Edward Raymond “Eddie” Cochran (October 3, 1938 – April 17, 1960) was an American musician. Cochran’s rockabilly songs, such as “Twenty Flight Rock”, “Summertime Blues”, “C’mon Everybody”, and “Somethin’ Else”, captured teenage frustration and desire in the mid-1950s and early 1960s. He experimented with multitrack recording, distortion techniques, and overdubbing even on his earliest singles. He played the guitar, piano, bass, and drums. His image as a sharply dressed and good-looking young man with a rebellious attitude epitomized the stance of the 1950s rocker, and in death he achieved an iconic status.
Cochran was involved with music from an early age, playing in the school band and teaching himself to play blues guitar. In 1954, he formed a duet with the guitarist Hank Cochran (no relation), and when they split the following year, Eddie began a songwriting career with Jerry Capehart. His first success came when he performed the song “Twenty Flight Rock” in the film The Girl Can’t Help It, starring Jayne Mansfield. Soon afterwards, he signed a recording contract with Liberty Records.
Cochran died at age 21 after a road accident, while traveling in a taxi in Chippenham, Wiltshire, during his British tour in April 1960, having just performed at Bristol’s Hippodrome theatre. Though his best-known songs were released during his lifetime, more of his songs were released posthumously. In 1987 Cochran was inducted into the Rock and Roll Hall of Fame. His songs have been covered by a wide variety of recording artists (see the “Style and Influence” section of this article for examples).
Cochran was born October 3, 1938, in Albert Lea, Minnesota, to Alice and Frank R. Cochran. His parents were from Oklahoma, and he always said in interviews that his parents had some roots in Oklahoma. He took music lessons in school but quit the band to play drums. Also, rather than taking piano lessons, he began learning guitar, playing country and other music he heard on the radio.
Early career (1952–1956)
Cochran’s family moved to Bell Gardens, California, in 1952. As his guitar playing improved, he formed a band with two friends from his junior high school. He dropped out of Bell Gardens High School in his first year to become a professional musician. During a show featuring many performers at an American Legion hall, he met Hank Cochran, a songwriter. Although they were not related, they recorded as the Cochran Brothers and began performing together. They recorded a few singles for Ekko Records that were fairly successful and helped to establish them as a performing act. Eddie Cochran also worked as a session musician and began writing songs, making a demo with Jerry Capehart, his future manager. In July 1955, Eddie Cochran’s first “solo artist” single was released by Crest Records. It featured “Skinny Jim”, now regarded as a rock-and-roll and rockabilly classic. In the spring of 1956, Boris Petroff asked Cochran if he would appear in the musical comedy film The Girl Can’t Help It. Cochran agreed and performed the song “Twenty Flight Rock” in the movie.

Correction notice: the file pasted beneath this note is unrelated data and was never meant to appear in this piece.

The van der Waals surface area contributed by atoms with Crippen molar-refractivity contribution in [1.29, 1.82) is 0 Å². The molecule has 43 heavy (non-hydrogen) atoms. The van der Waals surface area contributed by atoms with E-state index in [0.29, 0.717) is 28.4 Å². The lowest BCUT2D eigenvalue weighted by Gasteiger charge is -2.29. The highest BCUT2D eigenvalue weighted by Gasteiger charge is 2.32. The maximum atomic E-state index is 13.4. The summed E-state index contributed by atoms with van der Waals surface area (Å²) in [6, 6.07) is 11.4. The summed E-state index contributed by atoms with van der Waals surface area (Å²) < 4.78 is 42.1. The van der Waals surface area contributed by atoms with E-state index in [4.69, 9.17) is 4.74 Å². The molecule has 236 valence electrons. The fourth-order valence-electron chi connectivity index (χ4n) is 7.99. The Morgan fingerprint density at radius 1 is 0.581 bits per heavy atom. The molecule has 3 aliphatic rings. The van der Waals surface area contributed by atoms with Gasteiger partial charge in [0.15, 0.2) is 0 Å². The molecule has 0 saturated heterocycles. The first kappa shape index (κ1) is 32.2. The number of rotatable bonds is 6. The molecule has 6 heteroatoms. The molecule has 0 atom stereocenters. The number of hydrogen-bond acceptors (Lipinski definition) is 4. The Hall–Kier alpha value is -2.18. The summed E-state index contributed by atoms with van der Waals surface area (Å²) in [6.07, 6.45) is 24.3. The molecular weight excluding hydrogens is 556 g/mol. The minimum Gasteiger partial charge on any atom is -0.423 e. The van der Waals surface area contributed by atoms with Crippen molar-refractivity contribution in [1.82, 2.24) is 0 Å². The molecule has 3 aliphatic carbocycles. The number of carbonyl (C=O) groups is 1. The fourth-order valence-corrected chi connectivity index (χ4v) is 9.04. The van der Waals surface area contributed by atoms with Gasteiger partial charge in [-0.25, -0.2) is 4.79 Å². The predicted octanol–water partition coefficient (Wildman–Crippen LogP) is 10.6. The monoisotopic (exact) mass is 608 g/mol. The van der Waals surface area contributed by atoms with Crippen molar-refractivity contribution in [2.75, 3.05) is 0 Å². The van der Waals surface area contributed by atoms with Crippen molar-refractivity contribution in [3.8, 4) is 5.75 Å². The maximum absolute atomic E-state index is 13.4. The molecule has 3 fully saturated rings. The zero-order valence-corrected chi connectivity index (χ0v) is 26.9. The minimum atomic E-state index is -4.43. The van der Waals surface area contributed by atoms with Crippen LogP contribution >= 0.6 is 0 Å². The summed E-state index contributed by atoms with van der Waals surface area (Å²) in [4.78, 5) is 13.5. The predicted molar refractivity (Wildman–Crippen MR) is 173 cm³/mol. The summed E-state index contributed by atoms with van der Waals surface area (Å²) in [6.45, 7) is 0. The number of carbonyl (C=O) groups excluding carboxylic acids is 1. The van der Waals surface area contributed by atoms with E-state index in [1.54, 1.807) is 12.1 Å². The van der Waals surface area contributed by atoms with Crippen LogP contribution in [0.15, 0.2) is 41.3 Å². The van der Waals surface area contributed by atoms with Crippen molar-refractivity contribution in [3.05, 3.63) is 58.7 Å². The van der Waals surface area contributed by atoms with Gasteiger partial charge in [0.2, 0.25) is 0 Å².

Later career (1957–1959)
In 1957 Cochran starred in his second film, Untamed Youth, and he had yet another hit, “Sittin’ in the Balcony”, one of the few songs he recorded that were written by other songwriters (in this case John D. Loudermilk). “Twenty Flight Rock” was written by AMI staff writer Ned Fairchild (a pen name—her real name is Nelda Fairchild). Fairchild, who was not a rock and roll performer, merely provided the initial form of the song; the co-writing credit reflects Cochran’s major changes and contributions to the final product.
In February 1957 Liberty Records issued Cochran’s only studio album released during his lifetime, Singin’ to My Baby. The album included “Sittin’ in the Balcony”. There were only a few rockers on this album, and Liberty seemed to want to move Cochran in a different musical direction, but he refused. In 1957, however, Cochran seemed to find his stride in the famous teenage anthem “Summertime Blues” (co-written with Jerry Capehart). With this song, Cochran was established as one of the most important influences on rock and roll in the 1950s, both lyrically and musically. The song, released by Liberty recording no. 55144, charted at number 8 in 1957. Cochran’s brief career included a few more hits, such as “C’mon, Everybody”, “Somethin’ Else”, “Teenage Heaven”, and his posthumous UK number one hit “Three Steps to Heaven”. He remained popular in the US and UK through the late 1950s and early 1960s, and more of his records were posthumous hits, such as “My Way”, “Weekend”, and “Nervous Breakdown”.